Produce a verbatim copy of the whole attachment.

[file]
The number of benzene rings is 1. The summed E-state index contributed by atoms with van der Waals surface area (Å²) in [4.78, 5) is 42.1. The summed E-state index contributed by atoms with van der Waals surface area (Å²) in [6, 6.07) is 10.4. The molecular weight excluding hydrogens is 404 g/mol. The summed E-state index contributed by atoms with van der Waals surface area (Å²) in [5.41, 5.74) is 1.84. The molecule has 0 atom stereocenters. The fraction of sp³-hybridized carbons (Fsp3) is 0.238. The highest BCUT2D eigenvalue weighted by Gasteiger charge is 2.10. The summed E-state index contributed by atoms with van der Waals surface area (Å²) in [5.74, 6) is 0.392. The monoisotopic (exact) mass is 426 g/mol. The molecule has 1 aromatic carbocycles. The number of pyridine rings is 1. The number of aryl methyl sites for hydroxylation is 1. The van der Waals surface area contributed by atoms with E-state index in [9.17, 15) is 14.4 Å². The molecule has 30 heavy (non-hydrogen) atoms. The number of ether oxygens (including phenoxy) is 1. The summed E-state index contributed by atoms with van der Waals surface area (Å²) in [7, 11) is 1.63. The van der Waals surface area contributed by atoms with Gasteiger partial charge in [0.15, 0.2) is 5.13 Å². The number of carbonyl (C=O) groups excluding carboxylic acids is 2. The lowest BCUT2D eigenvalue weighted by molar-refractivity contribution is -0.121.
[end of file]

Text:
The number of benzene rings is 1. The summed E-state index contributed by atoms with van der Waals surface area (Å²) in [4.78, 5) is 42.1. The summed E-state index contributed by atoms with van der Waals surface area (Å²) in [6, 6.07) is 10.4. The molecular weight excluding hydrogens is 404 g/mol. The summed E-state index contributed by atoms with van der Waals surface area (Å²) in [5.41, 5.74) is 1.84. The molecule has 0 atom stereocenters. The fraction of sp³-hybridized carbons (Fsp3) is 0.238. The highest BCUT2D eigenvalue weighted by Gasteiger charge is 2.10. The summed E-state index contributed by atoms with van der Waals surface area (Å²) in [5.74, 6) is 0.392. The monoisotopic (exact) mass is 426 g/mol. The molecule has 1 aromatic carbocycles. The number of pyridine rings is 1. The number of aryl methyl sites for hydroxylation is 1. The van der Waals surface area contributed by atoms with E-state index in [9.17, 15) is 14.4 Å². The molecule has 30 heavy (non-hydrogen) atoms. The number of ether oxygens (including phenoxy) is 1. The summed E-state index contributed by atoms with van der Waals surface area (Å²) in [7, 11) is 1.63. The van der Waals surface area contributed by atoms with Gasteiger partial charge in [0.15, 0.2) is 5.13 Å². The number of carbonyl (C=O) groups excluding carboxylic acids is 2. The lowest BCUT2D eigenvalue weighted by molar-refractivity contribution is -0.121.